Course Hero. "The Immortal Life of Henrietta Lacks Study Guide." Course Hero. 11 Aug. 2017. Web. 15 July 2018. <https://www.coursehero.com/lit/The-Immortal-Life-of-Henrietta-Lacks/>.
Course Hero. (2017, August 11). The Immortal Life of Henrietta Lacks Study Guide. In Course Hero. Retrieved July 15, 2018, from https://www.coursehero.com/lit/The-Immortal-Life-of-Henrietta-Lacks/
(Course Hero, 2017)
Course Hero. "The Immortal Life of Henrietta Lacks Study Guide." August 11, 2017. Accessed July 15, 2018. https://www.coursehero.com/lit/The-Immortal-Life-of-Henrietta-Lacks/.
Course Hero, "The Immortal Life of Henrietta Lacks Study Guide," August 11, 2017, accessed July 15, 2018, https://www.coursehero.com/lit/The-Immortal-Life-of-Henrietta-Lacks/.
Skloot promises Deborah she will set up a foundation to give scholarships to the descendants of Henrietta Lacks, if the book gets published. Deborah begins to trust Skloot more as they do research together. Skloot helps her learn to use a computer and go on the Internet, but Deborah ends up scaring herself with cloning articles, taking Ambien to help her sleep and then going on Google. Deborah is on several medications, but the sleep aid is problematic, and her grandson Devon decides he needs to stay with her as long as she is taking it. Skloot sends Deborah information as soon as she gets it, having promised never to hide anything from her. Deborah begins to do more informative research for herself and keeps files to show Skloot. She gets angry about one article claiming Henrietta got HPV from "sleeping around."
The president of the National Foundation for Cancer Research gets in touch with Deborah to ask her to come to their conference in 2001, held in Henrietta's honor. Deborah is thrilled about this but wants to see her mother's cells first, asking to go see Christoph Lengauer. Then Deborah calls Skloot, saying her son Alfred has been arrested for armed robbery. She still wants to go see the cells, though.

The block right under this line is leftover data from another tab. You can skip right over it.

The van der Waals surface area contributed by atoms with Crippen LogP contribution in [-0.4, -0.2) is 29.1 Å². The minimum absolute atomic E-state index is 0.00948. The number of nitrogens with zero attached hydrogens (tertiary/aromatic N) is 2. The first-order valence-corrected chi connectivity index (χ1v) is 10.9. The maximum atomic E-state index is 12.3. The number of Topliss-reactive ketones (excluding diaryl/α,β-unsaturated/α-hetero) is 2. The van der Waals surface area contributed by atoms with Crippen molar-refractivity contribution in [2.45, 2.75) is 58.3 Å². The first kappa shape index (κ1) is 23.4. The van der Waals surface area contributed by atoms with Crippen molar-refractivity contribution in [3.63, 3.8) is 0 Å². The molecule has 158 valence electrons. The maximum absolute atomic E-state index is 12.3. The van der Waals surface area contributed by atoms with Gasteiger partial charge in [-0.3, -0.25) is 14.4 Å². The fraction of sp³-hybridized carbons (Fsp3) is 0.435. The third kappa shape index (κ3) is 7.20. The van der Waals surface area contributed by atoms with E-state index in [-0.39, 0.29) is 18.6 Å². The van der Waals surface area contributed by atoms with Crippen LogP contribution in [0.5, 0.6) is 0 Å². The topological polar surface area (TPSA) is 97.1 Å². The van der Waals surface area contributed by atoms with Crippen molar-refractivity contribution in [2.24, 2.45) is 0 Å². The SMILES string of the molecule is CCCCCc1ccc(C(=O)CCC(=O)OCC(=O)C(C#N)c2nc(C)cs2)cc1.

Skloot's ethical treatment of Deborah and the Lacks family includes a promise to help them financially if her book sells. Since she is an independent journalist, no one is paying for her to write the book, but she wants to help if she can, which helps Deborah trust her more. She also promises never to keep anything from Deborah, and follows through on her promise, which makes Deborah begin to open up to her about her medications, her health problems, and about having to go on Social Security. She also expresses her fears about cloning and all the other things the HeLa cells are used for—things she doesn't quite understand yet. Skloot patiently explains every piece of information to Deborah.
The article claiming Henrietta had HPV because she was "loose" infuriates Deborah, who has done her research on HPV and has learned many people have it. Deborah doesn't know about her father's relationship with her mother, but she does have her medical records, so she knows her mother was treated for sexually transmitted diseases. She also knows her father's personality, so it isn't unreasonable for her to defend her mother. It is also true that a high percentage of people carry one or more types of HPV. It is sexist, racist, and classist for the author of the article to blame Henrietta for contracting the disease.